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Flashcards in HEENT Deck (127)
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temporal arteries

palpate & auscultate


Snellen Chart


  • chart tests central vision
  • 20 feet from chart
  • Glasses (except reading) should be worn
  • Test one eye at a time, repeat
  • Have patient cover eye with card. Don’t press eye, can lose vision for a period.
  • Read the smallest line of print reading more than half of letters
  • Record OD (right eye), OS (left eye). OU (both eyes) 20/20, 20/30, and corrected to designate use of glasses
  • If miss one character can say, “20/30 -1” – or office standard


Rosenbaum Chart

(CN II). 

  • Use Rosenbaum chart to assist with screening of presbyopic patients, age 45+ or those wearing bifocals
  • Hold the card 14 inches from patient’s eyes or at a reasonable distance for the patient
  • Test each eye separately with and without glasses
  • Presbyobic patients may read through the bifocal
  • Record the line with the smallest letters/figures
  • Pediatric near allen test – for kids. Can use other symbols than letters as well!


Cover/Uncover Test

tests for strabismus

  • Observation of binocular eye movement
  • Fix gaze on far object
  • Cover one eye and observe
  • Alternate eye
  • Check covered eye for refixation movement
  • Alternating esotropia-covering fixating eye, the opposite eye moves outward
  • Alternating exotropia-outturned eye refixates inward when opposite eye is covered


Inspect eyelids for...

symmetry, ptosis, edema, erythema



Entropian: describe & examination technique

 common in elderly


  • Inward turning of the lid margin
  • Lower lashes may not be apparent as these are engulfed in the margin causing irritation to the conjunctiva and lower cornea
  • Examination technique-squeeze eyes together and open


Inspect sclera and conjunctiva for ...

  • color
  • discharge
  • pterygium
  • corneal arcus/
  • foreign body
  • hemorrhage.

Note and inspect both the bulbar and palpebral conjunctiva

bulbar conjunctive: covers most of anterior eyeball

palpebral conjunctiva: lines the eyelids



  • Elevated, external thickening of the bulbar conjunctiva
  • Extends into corneal surface
  • May obstruct vision: wedge shaped area



  • The lower lid margin is turned outward and exposes the palpebral conjunctiva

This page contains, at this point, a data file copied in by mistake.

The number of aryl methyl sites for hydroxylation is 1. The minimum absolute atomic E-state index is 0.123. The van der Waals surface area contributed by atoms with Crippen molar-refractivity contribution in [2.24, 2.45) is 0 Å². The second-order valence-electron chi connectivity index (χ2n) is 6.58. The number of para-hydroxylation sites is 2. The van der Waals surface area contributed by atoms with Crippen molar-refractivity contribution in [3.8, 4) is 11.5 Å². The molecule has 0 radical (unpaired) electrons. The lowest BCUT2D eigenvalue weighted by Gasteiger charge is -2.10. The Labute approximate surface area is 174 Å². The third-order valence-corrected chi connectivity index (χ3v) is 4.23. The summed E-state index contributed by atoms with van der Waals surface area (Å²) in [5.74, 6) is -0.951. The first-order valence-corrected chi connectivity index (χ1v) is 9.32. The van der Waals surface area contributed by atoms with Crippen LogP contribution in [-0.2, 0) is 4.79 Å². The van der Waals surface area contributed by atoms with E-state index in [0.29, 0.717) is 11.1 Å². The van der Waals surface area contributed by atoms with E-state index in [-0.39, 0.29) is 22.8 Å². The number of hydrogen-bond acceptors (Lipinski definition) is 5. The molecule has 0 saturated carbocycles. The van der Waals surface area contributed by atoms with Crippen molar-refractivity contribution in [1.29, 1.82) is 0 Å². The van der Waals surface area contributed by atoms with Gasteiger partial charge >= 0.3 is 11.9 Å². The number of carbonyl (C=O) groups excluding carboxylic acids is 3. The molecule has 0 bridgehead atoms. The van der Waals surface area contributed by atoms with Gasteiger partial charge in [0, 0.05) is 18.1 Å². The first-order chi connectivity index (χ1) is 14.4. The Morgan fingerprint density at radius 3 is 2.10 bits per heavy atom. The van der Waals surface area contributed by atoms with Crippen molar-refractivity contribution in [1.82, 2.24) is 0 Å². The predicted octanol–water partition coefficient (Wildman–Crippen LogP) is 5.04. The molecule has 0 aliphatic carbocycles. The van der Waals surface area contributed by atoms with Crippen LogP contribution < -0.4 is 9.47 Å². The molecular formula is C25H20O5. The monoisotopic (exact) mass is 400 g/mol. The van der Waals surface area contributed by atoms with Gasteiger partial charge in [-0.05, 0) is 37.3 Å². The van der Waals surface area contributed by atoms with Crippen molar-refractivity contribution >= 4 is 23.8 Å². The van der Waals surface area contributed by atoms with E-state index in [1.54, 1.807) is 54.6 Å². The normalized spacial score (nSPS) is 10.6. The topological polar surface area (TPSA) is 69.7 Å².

• When the punctum of the lower lid turns outward, the eye drains improperly
  • Common geriatric finding


Headache: Primary vs Secondary

  • Primary (90%):  Migraine, tension, cluster, chronic
  • Secondary: structural, systemic, infectious


Common Primary Headache Types

Cluster, Tension, Migraine

Cluster: tends to be unilateral, retroorbital

Tension: tends to be bilateral, temporal

Migraine: Tends to be unilateral, assoc w/ other symptoms, e.g., aura, photophobia, NA, cravings for food, euphoria, dizziness


Headache + nausea/vomiting, consider...


tumor, subarachnoid hemorrhage, ... (increased ICP)


Valsalva aggravates headache, consider...

acute sinusitis, mass lesion/ICP


Coughing, sneezing  aggravates headache, consider...

increased ICP


Headache Warning SIgns

  • Progressively frequent or severe over 3-month
  • Sudden onset like “thunderclap” or “worse headache of my life” (SA hemorrhage, esp >50 w/following Sx)
  • New onset > 50 years
  • Aggravated or relieved by position change
  • Precipitated by Valsalva maneuver
  • Recent trauma
  • Associated papilledema, neck stiffness or neurologic deficits

Not necessarily together but signal need for further imaging

Could be increased ICP, bleed, progressive concussion, malignancy, etc. = don’t wait


7 bones of skull


  • 2 Frontal
  • 2 Parietal
  • 2 Temporal
  • 1 Occipital


Skull: anatomy of newborn

  • Bones connected by Sutures
  • Posterior fontanel closes by 2 months
  • Anterior fontanel closes by 24 months


Facial anatomy: fused & movable bones

Fused bones

  • Frontal
  • Zygomatic
  • Nasal
  • Ethmoid
  • Lacrimal
  • Sphenoid
  • Maxillary

Movable Bones

  • Mandible


Facial landmarks

  • Palpebral fissures
  • Nasolabial folds

Look for symmetry


Facial innervation

Trigeminal (CNV): Muscles of mouth & jaw

Facial (CN VII): Muscles of eyebrows, forehead, cheeks, lips


Trigeminal nerve: areas of innervation (sensory)


Enlarged skull may indicate...

hydrocephalus or paget’s dz of bone


Vertigo vs dizziness

Vertigo is rotational, not just losing balance


Causes of vertigo

Peripheral: in labyrinths of inner ear, peripheral lesions of CNVIII, indicates vestibular disease. BPPV, labyrinthitis, menieres

Central: CNVIII pathways or nuclei in brain. Ataxia, diplopia, dysarthria, vertigo. Central neurologic causes in cerebellum or brainstem (CVD, posterior fossa tumor)



Symptoms of Menieres

vertigo, tinnitus and hearing loss 


Ototoxic drugs

aminoglycosides, asa, nsaids, furosemide, some chemo


Children and PMH: high risk for hearing loss

  • Prenatal infections
  • Birth weight <1500 gm
  • Hypoxia
  • Craniofacial anomalies
  • High bilirubin
  • Recurrent ear infections
  • Speech or language delay
  • Facial or ear injury
  • Foreign body in ear (children & geriatric- cognitive imp)


Personal/social history & risk for hearing loss

  • Exposure to environmental or industrial noise
  • Use of recreational headphones
  • Use of ear protective equipment                                                                                                           
  • Daycare or preschool
  • Allergies
  • Exposure to second-hand smoke
  • Piercings


Insufflation of ear

Most otoscopes have a small air vent connection that allows the doctor to puff air in to the canal. Observing how much the eardrum moves with air pressure assesses its mobility, which varies depending on the pressure within the middle ear. 



Anatomy of ear